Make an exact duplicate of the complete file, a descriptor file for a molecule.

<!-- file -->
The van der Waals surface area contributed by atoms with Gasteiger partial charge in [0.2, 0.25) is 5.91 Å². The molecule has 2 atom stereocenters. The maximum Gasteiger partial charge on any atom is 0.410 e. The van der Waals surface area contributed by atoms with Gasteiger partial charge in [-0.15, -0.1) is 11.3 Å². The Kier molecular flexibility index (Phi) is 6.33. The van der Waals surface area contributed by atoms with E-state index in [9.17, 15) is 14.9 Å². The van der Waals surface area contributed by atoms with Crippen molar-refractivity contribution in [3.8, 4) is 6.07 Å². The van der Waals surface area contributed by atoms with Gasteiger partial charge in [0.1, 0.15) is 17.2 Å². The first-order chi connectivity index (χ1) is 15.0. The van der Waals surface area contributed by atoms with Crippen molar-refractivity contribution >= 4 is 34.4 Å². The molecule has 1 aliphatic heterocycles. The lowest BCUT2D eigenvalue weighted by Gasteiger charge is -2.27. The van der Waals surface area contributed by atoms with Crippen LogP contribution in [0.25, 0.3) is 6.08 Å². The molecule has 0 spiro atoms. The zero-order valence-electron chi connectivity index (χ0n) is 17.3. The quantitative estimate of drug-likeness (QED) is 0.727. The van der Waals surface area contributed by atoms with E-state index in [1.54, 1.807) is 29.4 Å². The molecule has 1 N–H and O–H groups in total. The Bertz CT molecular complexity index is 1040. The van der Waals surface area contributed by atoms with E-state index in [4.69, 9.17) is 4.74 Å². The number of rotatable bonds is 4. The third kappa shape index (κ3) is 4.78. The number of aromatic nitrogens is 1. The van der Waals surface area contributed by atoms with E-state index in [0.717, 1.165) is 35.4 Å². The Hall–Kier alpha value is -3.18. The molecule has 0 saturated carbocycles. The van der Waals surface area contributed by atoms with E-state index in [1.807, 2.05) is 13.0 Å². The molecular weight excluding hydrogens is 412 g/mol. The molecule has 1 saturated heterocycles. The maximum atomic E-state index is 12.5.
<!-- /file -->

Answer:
The van der Waals surface area contributed by atoms with Gasteiger partial charge in [0.2, 0.25) is 5.91 Å². The molecule has 2 atom stereocenters. The maximum Gasteiger partial charge on any atom is 0.410 e. The van der Waals surface area contributed by atoms with Gasteiger partial charge in [-0.15, -0.1) is 11.3 Å². The Kier molecular flexibility index (Phi) is 6.33. The van der Waals surface area contributed by atoms with E-state index in [9.17, 15) is 14.9 Å². The van der Waals surface area contributed by atoms with Crippen molar-refractivity contribution in [3.8, 4) is 6.07 Å². The van der Waals surface area contributed by atoms with Gasteiger partial charge in [0.1, 0.15) is 17.2 Å². The first-order chi connectivity index (χ1) is 15.0. The van der Waals surface area contributed by atoms with Crippen molar-refractivity contribution >= 4 is 34.4 Å². The molecule has 1 aliphatic heterocycles. The lowest BCUT2D eigenvalue weighted by Gasteiger charge is -2.27. The van der Waals surface area contributed by atoms with Crippen LogP contribution in [0.25, 0.3) is 6.08 Å². The molecule has 0 spiro atoms. The zero-order valence-electron chi connectivity index (χ0n) is 17.3. The quantitative estimate of drug-likeness (QED) is 0.727. The van der Waals surface area contributed by atoms with E-state index in [1.54, 1.807) is 29.4 Å². The molecule has 1 N–H and O–H groups in total. The Bertz CT molecular complexity index is 1040. The van der Waals surface area contributed by atoms with E-state index in [4.69, 9.17) is 4.74 Å². The number of rotatable bonds is 4. The third kappa shape index (κ3) is 4.78. The number of aromatic nitrogens is 1. The van der Waals surface area contributed by atoms with E-state index in [0.717, 1.165) is 35.4 Å². The Hall–Kier alpha value is -3.18. The molecule has 0 saturated carbocycles. The van der Waals surface area contributed by atoms with E-state index in [1.807, 2.05) is 13.0 Å². The molecular weight excluding hydrogens is 412 g/mol. The molecule has 1 saturated heterocycles. The maximum atomic E-state index is 12.5.